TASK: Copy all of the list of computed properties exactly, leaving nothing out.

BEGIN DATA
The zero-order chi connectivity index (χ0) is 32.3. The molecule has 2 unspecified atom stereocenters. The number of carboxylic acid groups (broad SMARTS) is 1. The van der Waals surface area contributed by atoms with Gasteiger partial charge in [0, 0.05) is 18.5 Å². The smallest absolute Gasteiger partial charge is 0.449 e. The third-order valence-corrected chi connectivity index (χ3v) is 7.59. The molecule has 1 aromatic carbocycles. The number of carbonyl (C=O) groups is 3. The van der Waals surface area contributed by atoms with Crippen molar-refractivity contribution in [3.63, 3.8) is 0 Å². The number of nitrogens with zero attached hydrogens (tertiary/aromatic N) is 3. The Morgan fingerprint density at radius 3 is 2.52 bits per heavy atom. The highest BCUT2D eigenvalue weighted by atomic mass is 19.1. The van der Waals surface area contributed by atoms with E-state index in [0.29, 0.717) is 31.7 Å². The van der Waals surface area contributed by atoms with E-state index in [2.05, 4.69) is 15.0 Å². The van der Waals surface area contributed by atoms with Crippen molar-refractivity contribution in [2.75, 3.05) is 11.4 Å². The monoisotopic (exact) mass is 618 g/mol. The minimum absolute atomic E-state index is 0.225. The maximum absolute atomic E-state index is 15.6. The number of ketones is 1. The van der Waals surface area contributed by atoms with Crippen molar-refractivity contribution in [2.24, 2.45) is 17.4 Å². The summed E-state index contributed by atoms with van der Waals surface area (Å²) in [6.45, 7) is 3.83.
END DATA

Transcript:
The zero-order chi connectivity index (χ0) is 32.3. The molecule has 2 unspecified atom stereocenters. The number of carboxylic acid groups (broad SMARTS) is 1. The van der Waals surface area contributed by atoms with Gasteiger partial charge in [0, 0.05) is 18.5 Å². The smallest absolute Gasteiger partial charge is 0.449 e. The third-order valence-corrected chi connectivity index (χ3v) is 7.59. The molecule has 1 aromatic carbocycles. The number of carbonyl (C=O) groups is 3. The van der Waals surface area contributed by atoms with Crippen molar-refractivity contribution in [3.63, 3.8) is 0 Å². The number of nitrogens with zero attached hydrogens (tertiary/aromatic N) is 3. The Morgan fingerprint density at radius 3 is 2.52 bits per heavy atom. The highest BCUT2D eigenvalue weighted by atomic mass is 19.1. The van der Waals surface area contributed by atoms with E-state index in [0.29, 0.717) is 31.7 Å². The van der Waals surface area contributed by atoms with E-state index in [2.05, 4.69) is 15.0 Å². The van der Waals surface area contributed by atoms with Crippen molar-refractivity contribution in [2.75, 3.05) is 11.4 Å². The monoisotopic (exact) mass is 618 g/mol. The minimum absolute atomic E-state index is 0.225. The maximum absolute atomic E-state index is 15.6. The number of ketones is 1. The van der Waals surface area contributed by atoms with Crippen molar-refractivity contribution in [2.24, 2.45) is 17.4 Å². The summed E-state index contributed by atoms with van der Waals surface area (Å²) in [6.45, 7) is 3.83.